During the World Cup, quite a few articles in the foreign press argued that Japan should be allowed to participate in the Southern Hemisphere Rugby Championship or Northern Hemisphere Six Nations competition. Some observers say that Japan’s style of keeping the ball in motion is fun to watch and could bring new appeal to top-class tournaments. 

 

Japan seems to be the only rugby team for which organization and function become as one in its style. 

 

 

Japan-style ‘No Side’ Spirit

 

The other key phrase for understanding the allure of the Brave Blossoms is “no side.” It is a special mood that the Japanese team brought to this tournament. 

 

Overseas, in many cases after a match finishes, the members of the respective teams just go their own ways. However, in Japan after the matches, Japanese players made extra efforts to reach out to their opponents on the basis of friendship, as if “all rugby players are brothers.” That is the spirit of “no side.” 

 

Rugby already has a well-established unique custom of players from the winning side lining up in two facing ranks to form a passage so as to see off their defeated opponents in a sign of respect. In the past, overseas teams have tended to concentrate more on this than the Brave Blossoms simply because the members of the tight-knit Japan team have been more openly appreciative of what their teammates and staff have done in the match.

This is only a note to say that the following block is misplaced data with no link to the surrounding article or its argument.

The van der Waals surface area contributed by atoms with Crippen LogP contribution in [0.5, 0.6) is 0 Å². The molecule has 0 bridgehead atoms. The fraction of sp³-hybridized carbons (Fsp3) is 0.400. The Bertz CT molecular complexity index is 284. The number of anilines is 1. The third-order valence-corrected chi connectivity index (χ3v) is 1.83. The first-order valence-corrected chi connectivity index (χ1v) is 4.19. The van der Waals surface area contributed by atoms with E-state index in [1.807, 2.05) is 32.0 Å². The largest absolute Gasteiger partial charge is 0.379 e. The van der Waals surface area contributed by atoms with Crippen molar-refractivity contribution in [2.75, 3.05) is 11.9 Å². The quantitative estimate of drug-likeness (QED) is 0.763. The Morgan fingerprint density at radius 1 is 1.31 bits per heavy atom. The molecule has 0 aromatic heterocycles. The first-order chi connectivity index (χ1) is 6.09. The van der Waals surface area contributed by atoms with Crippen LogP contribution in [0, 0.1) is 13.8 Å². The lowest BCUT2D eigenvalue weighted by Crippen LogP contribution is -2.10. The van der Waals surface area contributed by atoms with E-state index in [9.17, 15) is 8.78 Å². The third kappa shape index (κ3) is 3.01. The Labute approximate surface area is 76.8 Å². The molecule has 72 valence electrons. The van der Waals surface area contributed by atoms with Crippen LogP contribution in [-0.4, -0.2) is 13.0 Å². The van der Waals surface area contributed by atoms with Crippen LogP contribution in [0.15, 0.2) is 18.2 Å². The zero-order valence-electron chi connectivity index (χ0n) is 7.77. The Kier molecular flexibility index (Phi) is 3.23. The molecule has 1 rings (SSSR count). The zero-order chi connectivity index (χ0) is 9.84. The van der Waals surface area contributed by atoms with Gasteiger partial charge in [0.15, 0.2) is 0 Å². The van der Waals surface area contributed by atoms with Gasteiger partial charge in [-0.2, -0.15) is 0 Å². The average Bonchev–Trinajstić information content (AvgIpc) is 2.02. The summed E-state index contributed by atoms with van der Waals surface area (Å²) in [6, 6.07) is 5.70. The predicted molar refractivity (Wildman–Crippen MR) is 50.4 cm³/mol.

Be that as it may, with increased exposure to competition on the international stage, the team has refined a “no side” approach that reflects the distinctive characteristics of Japanese culture. The most conspicuous manner in which the Japanese-style “no side” philosophy has been expressed during the World Cup has been the presentation of model swords to opposing teams.

 

In Japan’s victory over Scotland, which might be said to have been the win that made the tournament an overall success for Japan, the Scottish player Jamie Ritchie put in a stellar performance as he took the fight to the Japanese side. After the game, Japan team captain Michael Leitch showed the respect the Japanese had for his fighting spirit by presenting Ritchie, who like Leitch plays flanker, with a model sword. 

 

This sword was made by Uzumasa, a famous shop in Kyoto that supplies highly realistic props to movie studios for jidaigeki period dramas. Considering the interest that many foreign players have expressed towards bushido and the mystique of samurai, this particular gift must have come as a joyful surprise to Ritchie.

 

One rugby tradition is for players of opposing sides to exchange jerseys as a sign of mutual respect for their opponents having put up a good fight. At the same time, the jersey serves to remind and record the battle, and as a symbol of unshakeable amity. 

 

The presentation of the sword took this tradition a step further, giving a bit of “value added,” so to speak. The giving of something to an opponent to take back home that has something of the feel of Japanese tradition and spirit might be thought of as an expression of omotenashi (hospitality).